Hours of Operation: Mon - Fri 8:00am - 8:00pm


Student Loan Forgiveness-Beware of Scams

You might be contacted by a company saying they will help you get loan discharge, forgiveness, cancellation, or debt relief for a fee. You never have to pay for help with your federal student aid. Make sure you work only with the U.S. Department of Education and your loan servicers, and never reveal your personal information or account password to anyone.

Emails to borrowers come from noreply@studentaid.gov, noreply@debtrelief.studentaid.gov, or ed.gov@public.govdelivery.com. You can report scam attempts to the Federal Trade Commission by calling 1-877-382-4357 or visit reportfraud.ftc.gov.

Scammers posing as IRS

Beware of Scammers posing as the IRS trying to collect from you. The IRS does not call, email, or fax. If someone calls demanding payment of “outstanding tax” immediately it is a scam. Many individuals have fallen victim to fraudsters claiming to be the IRS and demand credit card information to pay outstanding tax or they will send the police to your house, this is a scam. The IRS will contact you by letter or you can call them (not the reverse) if you have an outstanding tax balance. Do not give out any personal information, including but not limited to social security number, birthdate, or bank information.

Check out the monthly newsletter for “Things to consider as  2022 comes to a close”  

SSK Accounting Services, LLC

Image About the company 1

SSK Accounting Services is your number one source for professional service. We surpass the competition, in not only price, but value as well. We provide a full range of services from your traditional bookkeeping and tax needs to forensic analysis.

SSK Accounting Services believes in providing the best possible service. Most meetings will be held at your home or place of business, making it unnecessary to travel with your documents.  All phone calls, texts and emails will be returned within 24 hours.

We have over 30 years of knowledge and experience in the field of accounting.  In addition, we have over 15 years of experience in the specialties of fraud and litigation support.  There is considerable stress involved in litigation and we can help alleviate your fears and confusion. Please take the time to review our services and see the many ways we can help you.  





  • PERSONAL BUDGETS: In these economic times it is vital to create and follow a budget
  • TAXES: Preparation of your Federal, State and Local Income Tax Returns; Preparation of  your quarterly estimates;  Help in resolving delinquent tax situations
  • BILL PAYMENTWe can help you simplify and streamline your bill payment system, i.e. set up recurring payments and online BillPay


  • BOOKKEEPING: I can advise and help train your staff in the use of Quickbooks
  • TAXES: Preparation of the annual corporate tax return (S-Corp and LLC)
  • INTERNAL CONTROL: Fraud is a concern of every company, often it is difficult in small companies to provide adequate internal controls. I evaluate your company’s system and discuss ways to improve procedures.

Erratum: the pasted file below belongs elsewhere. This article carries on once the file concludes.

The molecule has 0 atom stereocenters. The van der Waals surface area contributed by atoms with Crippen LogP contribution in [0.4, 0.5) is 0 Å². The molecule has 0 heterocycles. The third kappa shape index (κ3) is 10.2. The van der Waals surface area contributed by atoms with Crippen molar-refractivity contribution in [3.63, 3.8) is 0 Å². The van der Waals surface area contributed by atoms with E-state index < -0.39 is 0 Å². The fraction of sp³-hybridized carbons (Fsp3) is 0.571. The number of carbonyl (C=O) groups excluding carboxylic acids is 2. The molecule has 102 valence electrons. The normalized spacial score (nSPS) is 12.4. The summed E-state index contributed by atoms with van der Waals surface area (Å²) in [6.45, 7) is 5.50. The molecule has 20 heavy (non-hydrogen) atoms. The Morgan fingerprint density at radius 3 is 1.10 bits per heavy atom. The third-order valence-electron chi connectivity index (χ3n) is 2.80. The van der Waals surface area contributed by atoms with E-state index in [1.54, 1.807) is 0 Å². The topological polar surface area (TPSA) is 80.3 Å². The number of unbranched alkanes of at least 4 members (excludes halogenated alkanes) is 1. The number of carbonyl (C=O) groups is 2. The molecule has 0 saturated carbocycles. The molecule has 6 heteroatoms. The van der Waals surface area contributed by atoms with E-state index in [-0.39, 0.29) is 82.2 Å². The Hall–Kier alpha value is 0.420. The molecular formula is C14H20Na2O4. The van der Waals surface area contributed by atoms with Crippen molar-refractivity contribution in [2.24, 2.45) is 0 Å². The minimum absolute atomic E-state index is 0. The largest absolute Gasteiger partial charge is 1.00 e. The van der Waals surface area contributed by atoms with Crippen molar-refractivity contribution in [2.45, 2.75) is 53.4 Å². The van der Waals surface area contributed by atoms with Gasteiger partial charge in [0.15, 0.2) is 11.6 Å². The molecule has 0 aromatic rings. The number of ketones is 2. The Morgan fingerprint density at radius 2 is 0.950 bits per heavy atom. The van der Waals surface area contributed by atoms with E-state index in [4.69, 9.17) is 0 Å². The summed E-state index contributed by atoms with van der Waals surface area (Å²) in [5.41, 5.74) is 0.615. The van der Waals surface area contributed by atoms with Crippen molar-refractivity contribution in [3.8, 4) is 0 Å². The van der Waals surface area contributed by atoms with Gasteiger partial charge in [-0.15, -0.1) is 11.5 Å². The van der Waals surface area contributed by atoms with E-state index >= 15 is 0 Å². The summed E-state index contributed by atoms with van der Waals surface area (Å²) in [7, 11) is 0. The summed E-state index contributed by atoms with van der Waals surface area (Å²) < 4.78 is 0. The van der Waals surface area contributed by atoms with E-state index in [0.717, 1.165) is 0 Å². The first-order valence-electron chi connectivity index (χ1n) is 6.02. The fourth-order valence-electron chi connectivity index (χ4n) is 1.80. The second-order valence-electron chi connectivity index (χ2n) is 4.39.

• BUDGETS, FORECASTS AND PROJECTIONS: Every company needs a business plan, including forecasts and projections. Budgets are a tool to help you evaluate your business’ performance. I can prepare these reports and help you use them.

    Meet with you monthly, quarterly, annually or on an as needed basis, including but not limited to forming a new business; financing options; buy/sell agreement; expansion plan; succession plan; etc.



      • Divorces frequently require the services of a forensic accountant. In the dissolution of a marriage a thorough review to determine the income and assets of the parties is necessary to calculate alimony, child support and equitable distribution. We investigate financial information by examining documents, develop questions and consult in depositions, investigative interviews and conduct lifestyle analyses.  


      • Fraud is on the rise in the current economic climate.  If you or your company is the victim of fraud and would like to pursue the perpetrator SSK Accounting Services can help to quantify your financial loss.  We will review your company’s financial data and discuss with you our findings. A comprehensive report will be provided, which you can submit to the authorities. 



      • The area of litigation support is not limited to divorce and fraud. We also provide services including but not limited to damage analysis, shareholder disputes, buy-sell agreements and solvency review  

      TAX TIPS

      Alimony- is it taxable?  

      The Tax Cuts and Jobs Act changed the treatment of alimony for federal taxes.  In prior years alimony was taxable to the recipient and deductible by the payor.  Now unless your divorce agreement was dated before December 31, 2018 alimony is not taxable to the recipient and not deductible by the payor.  Regarding the taxation of alimony on the state level, it varies depending on which state the recipient resides. It important to consult with your tax accountant.